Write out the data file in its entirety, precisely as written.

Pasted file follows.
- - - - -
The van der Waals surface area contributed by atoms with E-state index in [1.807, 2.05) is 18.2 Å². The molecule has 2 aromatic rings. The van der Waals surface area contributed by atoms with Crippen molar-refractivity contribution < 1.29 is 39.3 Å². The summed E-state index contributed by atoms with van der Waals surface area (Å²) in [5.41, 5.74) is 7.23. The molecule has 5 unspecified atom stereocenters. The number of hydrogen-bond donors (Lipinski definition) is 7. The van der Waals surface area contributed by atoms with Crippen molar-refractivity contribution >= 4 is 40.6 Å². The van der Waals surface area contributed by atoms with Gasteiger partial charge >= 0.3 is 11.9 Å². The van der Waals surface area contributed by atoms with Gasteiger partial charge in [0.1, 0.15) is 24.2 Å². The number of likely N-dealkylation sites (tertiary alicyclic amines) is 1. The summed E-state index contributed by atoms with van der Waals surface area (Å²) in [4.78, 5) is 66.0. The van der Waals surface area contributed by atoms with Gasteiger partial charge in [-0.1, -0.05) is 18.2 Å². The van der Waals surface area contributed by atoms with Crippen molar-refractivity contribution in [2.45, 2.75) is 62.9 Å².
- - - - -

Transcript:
The van der Waals surface area contributed by atoms with E-state index in [1.807, 2.05) is 18.2 Å². The molecule has 2 aromatic rings. The van der Waals surface area contributed by atoms with Crippen molar-refractivity contribution < 1.29 is 39.3 Å². The summed E-state index contributed by atoms with van der Waals surface area (Å²) in [5.41, 5.74) is 7.23. The molecule has 5 unspecified atom stereocenters. The number of hydrogen-bond donors (Lipinski definition) is 7. The van der Waals surface area contributed by atoms with Crippen molar-refractivity contribution >= 4 is 40.6 Å². The van der Waals surface area contributed by atoms with Gasteiger partial charge >= 0.3 is 11.9 Å². The van der Waals surface area contributed by atoms with Gasteiger partial charge in [0.1, 0.15) is 24.2 Å². The number of likely N-dealkylation sites (tertiary alicyclic amines) is 1. The summed E-state index contributed by atoms with van der Waals surface area (Å²) in [4.78, 5) is 66.0. The van der Waals surface area contributed by atoms with Gasteiger partial charge in [-0.1, -0.05) is 18.2 Å². The van der Waals surface area contributed by atoms with Crippen molar-refractivity contribution in [2.45, 2.75) is 62.9 Å².